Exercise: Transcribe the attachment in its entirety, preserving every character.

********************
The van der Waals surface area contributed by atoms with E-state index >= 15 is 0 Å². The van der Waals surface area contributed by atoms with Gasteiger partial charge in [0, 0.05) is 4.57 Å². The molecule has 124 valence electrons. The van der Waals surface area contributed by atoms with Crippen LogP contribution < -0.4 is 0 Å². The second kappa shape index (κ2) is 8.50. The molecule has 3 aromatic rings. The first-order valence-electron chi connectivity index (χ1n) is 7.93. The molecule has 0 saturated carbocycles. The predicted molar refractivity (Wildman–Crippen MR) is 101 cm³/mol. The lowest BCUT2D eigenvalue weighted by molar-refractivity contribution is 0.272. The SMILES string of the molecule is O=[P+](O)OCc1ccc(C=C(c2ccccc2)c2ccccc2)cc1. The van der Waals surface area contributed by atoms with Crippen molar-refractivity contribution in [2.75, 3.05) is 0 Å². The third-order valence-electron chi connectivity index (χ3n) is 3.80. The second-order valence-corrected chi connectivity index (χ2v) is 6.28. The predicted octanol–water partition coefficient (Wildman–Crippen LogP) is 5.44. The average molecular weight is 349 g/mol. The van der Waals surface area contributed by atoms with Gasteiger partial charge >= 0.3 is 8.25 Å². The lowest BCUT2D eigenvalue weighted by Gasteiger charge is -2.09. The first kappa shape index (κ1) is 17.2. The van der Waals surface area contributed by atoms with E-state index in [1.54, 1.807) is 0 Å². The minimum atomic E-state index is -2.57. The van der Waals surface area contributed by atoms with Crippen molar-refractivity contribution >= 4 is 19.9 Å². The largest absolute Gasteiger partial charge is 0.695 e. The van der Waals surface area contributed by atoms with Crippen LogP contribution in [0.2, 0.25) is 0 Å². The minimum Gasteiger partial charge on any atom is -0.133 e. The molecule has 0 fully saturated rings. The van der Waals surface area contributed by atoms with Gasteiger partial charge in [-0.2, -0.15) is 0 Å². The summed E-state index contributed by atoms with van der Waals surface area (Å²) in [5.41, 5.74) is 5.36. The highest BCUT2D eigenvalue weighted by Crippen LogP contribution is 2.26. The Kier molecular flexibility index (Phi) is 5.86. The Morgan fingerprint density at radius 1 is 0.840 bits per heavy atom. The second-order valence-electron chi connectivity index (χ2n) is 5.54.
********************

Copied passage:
The van der Waals surface area contributed by atoms with E-state index >= 15 is 0 Å². The van der Waals surface area contributed by atoms with Gasteiger partial charge in [0, 0.05) is 4.57 Å². The molecule has 124 valence electrons. The van der Waals surface area contributed by atoms with Crippen LogP contribution < -0.4 is 0 Å². The second kappa shape index (κ2) is 8.50. The molecule has 3 aromatic rings. The first-order valence-electron chi connectivity index (χ1n) is 7.93. The molecule has 0 saturated carbocycles. The predicted molar refractivity (Wildman–Crippen MR) is 101 cm³/mol. The lowest BCUT2D eigenvalue weighted by molar-refractivity contribution is 0.272. The SMILES string of the molecule is O=[P+](O)OCc1ccc(C=C(c2ccccc2)c2ccccc2)cc1. The van der Waals surface area contributed by atoms with Crippen molar-refractivity contribution in [2.75, 3.05) is 0 Å². The third-order valence-electron chi connectivity index (χ3n) is 3.80. The second-order valence-corrected chi connectivity index (χ2v) is 6.28. The predicted octanol–water partition coefficient (Wildman–Crippen LogP) is 5.44. The average molecular weight is 349 g/mol. The van der Waals surface area contributed by atoms with Gasteiger partial charge >= 0.3 is 8.25 Å². The lowest BCUT2D eigenvalue weighted by Gasteiger charge is -2.09. The first kappa shape index (κ1) is 17.2. The van der Waals surface area contributed by atoms with E-state index in [1.54, 1.807) is 0 Å². The minimum atomic E-state index is -2.57. The van der Waals surface area contributed by atoms with Crippen molar-refractivity contribution >= 4 is 19.9 Å². The largest absolute Gasteiger partial charge is 0.695 e. The van der Waals surface area contributed by atoms with Crippen LogP contribution in [0.2, 0.25) is 0 Å². The minimum Gasteiger partial charge on any atom is -0.133 e. The molecule has 0 fully saturated rings. The van der Waals surface area contributed by atoms with Gasteiger partial charge in [-0.2, -0.15) is 0 Å². The summed E-state index contributed by atoms with van der Waals surface area (Å²) in [5.41, 5.74) is 5.36. The highest BCUT2D eigenvalue weighted by Crippen LogP contribution is 2.26. The Kier molecular flexibility index (Phi) is 5.86. The Morgan fingerprint density at radius 1 is 0.840 bits per heavy atom. The second-order valence-electron chi connectivity index (χ2n) is 5.54.